Lastly, the pledge is a promise to learn and critically think about sexual assault as a community issue, to establish positive community attitudes and standards, and to support individuals who have been affected by sexual assault. Simply put, signing the pledge is an indication that you would like to be part of the solution, rather than passively condone the status quo.

The prevalence of sexual assault (experienced by more than 1 in 6 female undergraduates*) and misconduct (experienced by 1 in 3 female undergraduates) found by the CASA survey inspired the pledge to Learn. This part of the pledge was designed to encourage individuals to seek a sophisticated comprehension of sexual assault within one’s community. This can be achieved through a few simple steps: begin a dialogue within close communities (such as informally discussing among friends or organizing forums), ask questions of the experts to develop an educated understanding of the issue (the staff of VPR and the Title IX office are great places to start), and incorporate this understanding into community dialogues to promote informed awareness on campus.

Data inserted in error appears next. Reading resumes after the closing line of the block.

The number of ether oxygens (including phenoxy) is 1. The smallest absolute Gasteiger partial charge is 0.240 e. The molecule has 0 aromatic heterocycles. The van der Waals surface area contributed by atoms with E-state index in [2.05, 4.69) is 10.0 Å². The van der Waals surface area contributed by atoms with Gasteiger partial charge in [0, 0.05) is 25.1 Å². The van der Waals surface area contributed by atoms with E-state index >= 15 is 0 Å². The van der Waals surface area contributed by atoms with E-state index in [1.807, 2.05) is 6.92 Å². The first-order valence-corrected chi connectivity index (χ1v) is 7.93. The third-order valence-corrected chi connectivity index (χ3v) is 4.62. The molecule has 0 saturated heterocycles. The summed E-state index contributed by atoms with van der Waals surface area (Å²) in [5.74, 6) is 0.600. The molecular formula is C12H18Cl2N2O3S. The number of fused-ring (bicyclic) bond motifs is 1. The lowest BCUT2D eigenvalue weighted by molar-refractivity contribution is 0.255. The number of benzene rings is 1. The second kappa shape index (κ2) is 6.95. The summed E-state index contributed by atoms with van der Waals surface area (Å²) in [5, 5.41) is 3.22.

The CASA survey results suggest that there may be confusion as to what constitutes sexual assault, misconduct, and consent. Attitudes that were particularly prevalent among survey respondents demonstrate that students believe that rape can be “unintentional” or a result of “miscommunication” and that a person who has been assaulted or raped may be “at least somewhat responsible for putting themselves in that position” in the first place. These attitudes must be re-examined in order for all of us to effectively address sexual assault on campus. The pledge to Think is a promise to consider one’s personal role in establishing a safe community free of sexual assault. It means taking the time to understand how comments and beliefs impact others and the larger community. Think about how misconceptions about sex and consent have the potential for harm in the community, and identify situations in which sexual assault may occur.